Three years ago, Capital Flywheels wrote a post titled “Why Amazon is so Hard to Compete Against“.
Specifically, I argued that Amazon’s greatest advantage is not the commonly cited ones of scale or cash flow or brilliant management…
(those things make it even harder to compete against Amazon)…
…but rather Amazon’s greatest advantage is that competitors never actually compete against Amazon at all but instead compete against Amazon’s past.
All of these advantages played a part…and ultimately Amazon’s differentiated strategy and perspective on retail helped them pull away, but I believe that one of the biggest reasons why competitors failed and continue to fail against Amazon is because they are never actually competing against Amazon but rather against Amazon’s past.
At any given moment, the observable parts of any company is a summation of decisions – strategic and financial – made some time ago. For most companies, the gap between those decisions and what you see is probably not large because many companies are unfortunately run to a fairly short term time horizon. However, for a company like Amazon, the gap is massive, especially since Jeff Bezos prides himself on thinking 5-10 years out.
The Amazon that exists today, the Amazon for which today’s strategic decisions affect, is the true juggernaut that competitors need to beat, but they won’t even know what they are truly up against until it becomes obvious a few years from now.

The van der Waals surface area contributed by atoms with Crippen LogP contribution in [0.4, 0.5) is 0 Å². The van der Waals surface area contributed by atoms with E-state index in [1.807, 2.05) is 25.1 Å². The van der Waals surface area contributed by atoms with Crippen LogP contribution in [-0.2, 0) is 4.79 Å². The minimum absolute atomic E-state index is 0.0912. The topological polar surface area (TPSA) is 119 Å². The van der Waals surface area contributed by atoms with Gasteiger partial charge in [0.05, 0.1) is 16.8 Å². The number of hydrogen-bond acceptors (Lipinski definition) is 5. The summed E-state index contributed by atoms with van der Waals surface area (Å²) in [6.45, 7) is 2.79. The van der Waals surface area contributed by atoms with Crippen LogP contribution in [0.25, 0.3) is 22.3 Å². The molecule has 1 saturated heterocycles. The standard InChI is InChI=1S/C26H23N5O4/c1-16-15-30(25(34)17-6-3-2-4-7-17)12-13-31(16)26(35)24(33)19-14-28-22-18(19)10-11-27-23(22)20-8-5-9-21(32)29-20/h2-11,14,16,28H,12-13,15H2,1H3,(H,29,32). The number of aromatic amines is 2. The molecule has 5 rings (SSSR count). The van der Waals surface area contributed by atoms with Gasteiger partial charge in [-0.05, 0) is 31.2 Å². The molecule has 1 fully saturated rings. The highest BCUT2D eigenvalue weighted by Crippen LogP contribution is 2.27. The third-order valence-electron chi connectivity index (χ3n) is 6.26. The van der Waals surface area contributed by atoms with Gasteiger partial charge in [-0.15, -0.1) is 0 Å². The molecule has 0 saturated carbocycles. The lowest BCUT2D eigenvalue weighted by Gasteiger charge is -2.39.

I think this is the key reason why Amazon is such a formidable competitor, and it is all enabled by years of advance planning. Competitors have a hard time catching up because by the time they know what they are up against, they are already years behind. Even formidable competitors like Google and Microsoft have been blind-sided by AWS, so it’s not just retail where Amazon successfully employs such a strategy.
In order for any company to successfully compete against Amazon would likely require recognizing this asymmetric form of competition and taking a leap of faith to position competitively against the Amazon of the future as opposed to the Amazon of the past. What does the Amazon 5 years from now look like? That’s the true measure of competition.Source: Why Amazon is so Hard to Compete Against
When I wrote that post three years ago I was specifically focused on Amazon, but the last three years have convinced me that the learnings can be generalized to a much broader swath of businesses.
This realization is not a result of just recognizing that a lot more of these types of businesses exist…this realization is a result of how the world is changing and how that change is accelerating.
Today, it is becoming increasingly difficult to be successful without employing such a strategy – meaning a strategy that is centered on long term bets that are invisible to competitors but have the potential to redraw the competitive landscape definitively once carried out.
Businesses that employ such a strategy are killing businesses that do not.